Essays from one of America’s most prominent death penalty abolitionists.
In authoritative and scholarly yet largely accessible language, Bookman—director of the Atlantic Center for Capital Representation and veteran capital defense attorney who has contributed to Mother Jones, the Atlantic, and other publications as well as numerous editions of the Best American Essays series—evaluates a dozen cases that expose glaring injustices endemic to the system. Mental illness and its (mis)diagnosis is clearly one of the problem areas, as demonstrated by the chilling case of Andre Thomas, who, inspired by a demonic delusion, murdered his family in a psychotic rage in 2004. The author argues against the death penalty in cases where a severe “intellectual disability” is readily present and medically verified, and he points out that because each state’s laws vary, so do the fates of their felons. Bookman delineates situations where capital punishment is not only unjust, but upheld through an overlooked breach of process and based on convoluted evidence, an unstable criminal, or racially tainted conclusions. The author spotlights cases plagued by prosecutorial misconduct, judicial override, and racially biased judges and jurors, and he details situations in which the convicted party received the death penalty through the improprieties of skewed perspectives. He also probes the history of—and general hesitancy about—the execution of women and shows the danger of impaired representation. “In the same way that alcoholics see things more clearly when they stop drinking,” he writes, “death penalty cases often come into better focus when good lawyers take over from bad ones.” As a staunch death penalty abolitionist, Bookman creates a clear, comprehensive portrait of a broken system, and the cases he highlights make for fascinating reading. The author acknowledges that while executions and death sentences have decreased significantly, there remains a great amount of work to see it “grind to a slow and painful halt after an accumulation of wrongs.”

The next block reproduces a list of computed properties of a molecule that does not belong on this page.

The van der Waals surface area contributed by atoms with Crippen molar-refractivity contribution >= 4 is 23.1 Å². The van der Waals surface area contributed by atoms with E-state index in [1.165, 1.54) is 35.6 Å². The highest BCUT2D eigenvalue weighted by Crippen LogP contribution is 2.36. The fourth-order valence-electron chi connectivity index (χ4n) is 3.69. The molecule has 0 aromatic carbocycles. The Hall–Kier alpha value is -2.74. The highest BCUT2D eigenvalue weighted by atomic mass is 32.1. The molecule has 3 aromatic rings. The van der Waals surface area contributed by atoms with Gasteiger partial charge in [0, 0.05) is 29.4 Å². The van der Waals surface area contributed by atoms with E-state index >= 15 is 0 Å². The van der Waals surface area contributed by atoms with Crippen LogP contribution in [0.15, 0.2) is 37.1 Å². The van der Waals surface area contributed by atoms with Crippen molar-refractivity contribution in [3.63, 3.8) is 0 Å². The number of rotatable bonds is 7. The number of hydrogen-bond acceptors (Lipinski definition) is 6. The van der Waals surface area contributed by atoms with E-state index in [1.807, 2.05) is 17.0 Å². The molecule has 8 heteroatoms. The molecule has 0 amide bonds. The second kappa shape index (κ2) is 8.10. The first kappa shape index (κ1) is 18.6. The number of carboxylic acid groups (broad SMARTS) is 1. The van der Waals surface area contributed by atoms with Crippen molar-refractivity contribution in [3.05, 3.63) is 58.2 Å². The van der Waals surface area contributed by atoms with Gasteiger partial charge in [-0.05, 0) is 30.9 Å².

Concise, convincing arguments against the continuation of capital punishment in America.